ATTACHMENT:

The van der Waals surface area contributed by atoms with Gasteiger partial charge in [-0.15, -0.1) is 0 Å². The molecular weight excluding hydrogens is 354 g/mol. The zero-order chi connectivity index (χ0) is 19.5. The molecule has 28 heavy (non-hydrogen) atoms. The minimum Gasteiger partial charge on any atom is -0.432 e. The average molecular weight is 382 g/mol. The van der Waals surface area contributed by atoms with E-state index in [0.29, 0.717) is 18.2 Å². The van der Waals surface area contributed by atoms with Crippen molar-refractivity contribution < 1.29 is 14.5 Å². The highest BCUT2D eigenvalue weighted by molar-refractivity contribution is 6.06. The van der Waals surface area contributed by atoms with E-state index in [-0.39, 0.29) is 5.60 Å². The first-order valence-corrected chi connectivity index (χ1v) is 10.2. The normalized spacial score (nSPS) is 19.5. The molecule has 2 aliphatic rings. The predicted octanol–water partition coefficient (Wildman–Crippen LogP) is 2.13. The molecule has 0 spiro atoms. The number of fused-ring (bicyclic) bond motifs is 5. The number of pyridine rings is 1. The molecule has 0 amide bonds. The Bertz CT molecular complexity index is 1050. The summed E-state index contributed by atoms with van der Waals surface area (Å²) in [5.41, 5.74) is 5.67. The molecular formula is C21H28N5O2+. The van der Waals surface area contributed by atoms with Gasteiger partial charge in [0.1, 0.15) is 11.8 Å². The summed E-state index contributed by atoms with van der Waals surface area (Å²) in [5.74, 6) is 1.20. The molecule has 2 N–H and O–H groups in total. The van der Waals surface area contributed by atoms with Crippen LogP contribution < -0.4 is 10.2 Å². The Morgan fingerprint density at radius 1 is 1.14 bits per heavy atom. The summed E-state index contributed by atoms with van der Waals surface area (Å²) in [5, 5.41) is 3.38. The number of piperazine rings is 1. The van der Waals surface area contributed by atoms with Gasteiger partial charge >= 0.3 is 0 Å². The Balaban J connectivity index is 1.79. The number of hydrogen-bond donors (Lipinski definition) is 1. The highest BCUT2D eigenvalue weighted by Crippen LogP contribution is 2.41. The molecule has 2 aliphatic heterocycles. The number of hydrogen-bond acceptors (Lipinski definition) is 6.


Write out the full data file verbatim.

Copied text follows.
The van der Waals surface area contributed by atoms with Gasteiger partial charge in [-0.15, -0.1) is 0 Å². The molecular weight excluding hydrogens is 354 g/mol. The zero-order chi connectivity index (χ0) is 19.5. The molecule has 28 heavy (non-hydrogen) atoms. The minimum Gasteiger partial charge on any atom is -0.432 e. The average molecular weight is 382 g/mol. The van der Waals surface area contributed by atoms with E-state index in [0.29, 0.717) is 18.2 Å². The van der Waals surface area contributed by atoms with Crippen molar-refractivity contribution < 1.29 is 14.5 Å². The highest BCUT2D eigenvalue weighted by molar-refractivity contribution is 6.06. The van der Waals surface area contributed by atoms with E-state index in [-0.39, 0.29) is 5.60 Å². The first-order valence-corrected chi connectivity index (χ1v) is 10.2. The normalized spacial score (nSPS) is 19.5. The molecule has 2 aliphatic rings. The predicted octanol–water partition coefficient (Wildman–Crippen LogP) is 2.13. The molecule has 0 spiro atoms. The number of fused-ring (bicyclic) bond motifs is 5. The number of pyridine rings is 1. The molecule has 0 amide bonds. The Bertz CT molecular complexity index is 1050. The summed E-state index contributed by atoms with van der Waals surface area (Å²) in [5.41, 5.74) is 5.67. The molecular formula is C21H28N5O2+. The van der Waals surface area contributed by atoms with Gasteiger partial charge in [0.1, 0.15) is 11.8 Å². The summed E-state index contributed by atoms with van der Waals surface area (Å²) in [5.74, 6) is 1.20. The molecule has 2 N–H and O–H groups in total. The van der Waals surface area contributed by atoms with Crippen LogP contribution < -0.4 is 10.2 Å². The Morgan fingerprint density at radius 1 is 1.14 bits per heavy atom. The summed E-state index contributed by atoms with van der Waals surface area (Å²) in [5, 5.41) is 3.38. The number of piperazine rings is 1. The van der Waals surface area contributed by atoms with Gasteiger partial charge >= 0.3 is 0 Å². The Balaban J connectivity index is 1.79. The number of hydrogen-bond donors (Lipinski definition) is 1. The highest BCUT2D eigenvalue weighted by Crippen LogP contribution is 2.41. The molecule has 2 aliphatic heterocycles. The number of hydrogen-bond acceptors (Lipinski definition) is 6.